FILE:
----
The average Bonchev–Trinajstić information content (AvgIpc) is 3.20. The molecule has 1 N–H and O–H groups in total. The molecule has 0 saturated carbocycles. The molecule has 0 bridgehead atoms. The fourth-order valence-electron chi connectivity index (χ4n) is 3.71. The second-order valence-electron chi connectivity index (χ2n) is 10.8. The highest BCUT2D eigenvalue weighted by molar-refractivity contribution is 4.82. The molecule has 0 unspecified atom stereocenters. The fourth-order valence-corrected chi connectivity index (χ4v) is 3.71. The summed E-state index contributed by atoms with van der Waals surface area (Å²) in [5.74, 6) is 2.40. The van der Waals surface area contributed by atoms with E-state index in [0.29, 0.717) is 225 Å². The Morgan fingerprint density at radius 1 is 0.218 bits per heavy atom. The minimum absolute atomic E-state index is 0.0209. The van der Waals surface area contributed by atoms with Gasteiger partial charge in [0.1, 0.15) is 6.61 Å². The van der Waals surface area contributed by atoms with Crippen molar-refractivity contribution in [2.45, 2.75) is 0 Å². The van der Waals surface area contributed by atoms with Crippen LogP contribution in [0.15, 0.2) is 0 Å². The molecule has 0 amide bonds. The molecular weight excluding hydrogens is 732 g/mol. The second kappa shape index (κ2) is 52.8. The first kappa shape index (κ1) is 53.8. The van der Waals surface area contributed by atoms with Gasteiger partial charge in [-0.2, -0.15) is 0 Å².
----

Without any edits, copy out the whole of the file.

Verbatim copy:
The average Bonchev–Trinajstić information content (AvgIpc) is 3.20. The molecule has 1 N–H and O–H groups in total. The molecule has 0 saturated carbocycles. The molecule has 0 bridgehead atoms. The fourth-order valence-electron chi connectivity index (χ4n) is 3.71. The second-order valence-electron chi connectivity index (χ2n) is 10.8. The highest BCUT2D eigenvalue weighted by molar-refractivity contribution is 4.82. The molecule has 0 unspecified atom stereocenters. The fourth-order valence-corrected chi connectivity index (χ4v) is 3.71. The summed E-state index contributed by atoms with van der Waals surface area (Å²) in [5.74, 6) is 2.40. The van der Waals surface area contributed by atoms with E-state index in [0.29, 0.717) is 225 Å². The Morgan fingerprint density at radius 1 is 0.218 bits per heavy atom. The minimum absolute atomic E-state index is 0.0209. The van der Waals surface area contributed by atoms with Gasteiger partial charge in [0.1, 0.15) is 6.61 Å². The van der Waals surface area contributed by atoms with Crippen molar-refractivity contribution in [2.45, 2.75) is 0 Å². The van der Waals surface area contributed by atoms with Crippen LogP contribution in [0.15, 0.2) is 0 Å². The molecule has 0 amide bonds. The molecular weight excluding hydrogens is 732 g/mol. The second kappa shape index (κ2) is 52.8. The first kappa shape index (κ1) is 53.8. The van der Waals surface area contributed by atoms with Gasteiger partial charge in [-0.2, -0.15) is 0 Å².